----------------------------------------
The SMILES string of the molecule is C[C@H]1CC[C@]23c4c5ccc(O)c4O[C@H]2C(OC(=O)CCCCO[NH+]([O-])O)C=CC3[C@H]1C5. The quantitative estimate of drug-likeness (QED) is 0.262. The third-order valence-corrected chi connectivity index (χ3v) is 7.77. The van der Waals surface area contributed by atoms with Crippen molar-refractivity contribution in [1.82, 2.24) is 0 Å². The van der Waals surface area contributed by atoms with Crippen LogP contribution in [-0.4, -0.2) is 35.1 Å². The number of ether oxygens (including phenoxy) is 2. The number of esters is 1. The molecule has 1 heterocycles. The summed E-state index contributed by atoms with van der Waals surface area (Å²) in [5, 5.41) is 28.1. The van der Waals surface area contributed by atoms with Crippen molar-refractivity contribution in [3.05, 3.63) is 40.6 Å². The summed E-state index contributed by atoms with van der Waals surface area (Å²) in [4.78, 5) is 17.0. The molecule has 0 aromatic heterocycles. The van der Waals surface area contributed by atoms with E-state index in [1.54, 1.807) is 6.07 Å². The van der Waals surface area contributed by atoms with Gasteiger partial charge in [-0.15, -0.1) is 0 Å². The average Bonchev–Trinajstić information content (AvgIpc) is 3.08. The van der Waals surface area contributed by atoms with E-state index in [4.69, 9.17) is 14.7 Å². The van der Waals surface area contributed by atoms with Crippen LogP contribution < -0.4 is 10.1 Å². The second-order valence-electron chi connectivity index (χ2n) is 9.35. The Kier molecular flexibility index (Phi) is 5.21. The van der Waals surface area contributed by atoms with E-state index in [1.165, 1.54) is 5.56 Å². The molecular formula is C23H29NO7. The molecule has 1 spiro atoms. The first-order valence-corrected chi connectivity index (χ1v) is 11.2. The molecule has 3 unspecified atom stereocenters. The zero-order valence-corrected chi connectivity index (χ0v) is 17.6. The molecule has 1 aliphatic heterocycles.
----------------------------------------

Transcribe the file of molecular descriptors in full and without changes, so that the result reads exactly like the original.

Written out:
The SMILES string of the molecule is C[C@H]1CC[C@]23c4c5ccc(O)c4O[C@H]2C(OC(=O)CCCCO[NH+]([O-])O)C=CC3[C@H]1C5. The quantitative estimate of drug-likeness (QED) is 0.262. The third-order valence-corrected chi connectivity index (χ3v) is 7.77. The van der Waals surface area contributed by atoms with Crippen molar-refractivity contribution in [1.82, 2.24) is 0 Å². The van der Waals surface area contributed by atoms with Crippen LogP contribution in [-0.4, -0.2) is 35.1 Å². The number of ether oxygens (including phenoxy) is 2. The number of esters is 1. The molecule has 1 heterocycles. The summed E-state index contributed by atoms with van der Waals surface area (Å²) in [5, 5.41) is 28.1. The van der Waals surface area contributed by atoms with Crippen molar-refractivity contribution in [3.05, 3.63) is 40.6 Å². The summed E-state index contributed by atoms with van der Waals surface area (Å²) in [4.78, 5) is 17.0. The molecule has 0 aromatic heterocycles. The van der Waals surface area contributed by atoms with E-state index in [1.54, 1.807) is 6.07 Å². The van der Waals surface area contributed by atoms with Gasteiger partial charge in [-0.15, -0.1) is 0 Å². The average Bonchev–Trinajstić information content (AvgIpc) is 3.08. The van der Waals surface area contributed by atoms with E-state index in [4.69, 9.17) is 14.7 Å². The van der Waals surface area contributed by atoms with Crippen LogP contribution < -0.4 is 10.1 Å². The second-order valence-electron chi connectivity index (χ2n) is 9.35. The Kier molecular flexibility index (Phi) is 5.21. The van der Waals surface area contributed by atoms with E-state index in [1.165, 1.54) is 5.56 Å². The molecular formula is C23H29NO7. The molecule has 1 spiro atoms. The first-order valence-corrected chi connectivity index (χ1v) is 11.2. The molecule has 3 unspecified atom stereocenters. The zero-order valence-corrected chi connectivity index (χ0v) is 17.6. The molecule has 1 aliphatic heterocycles.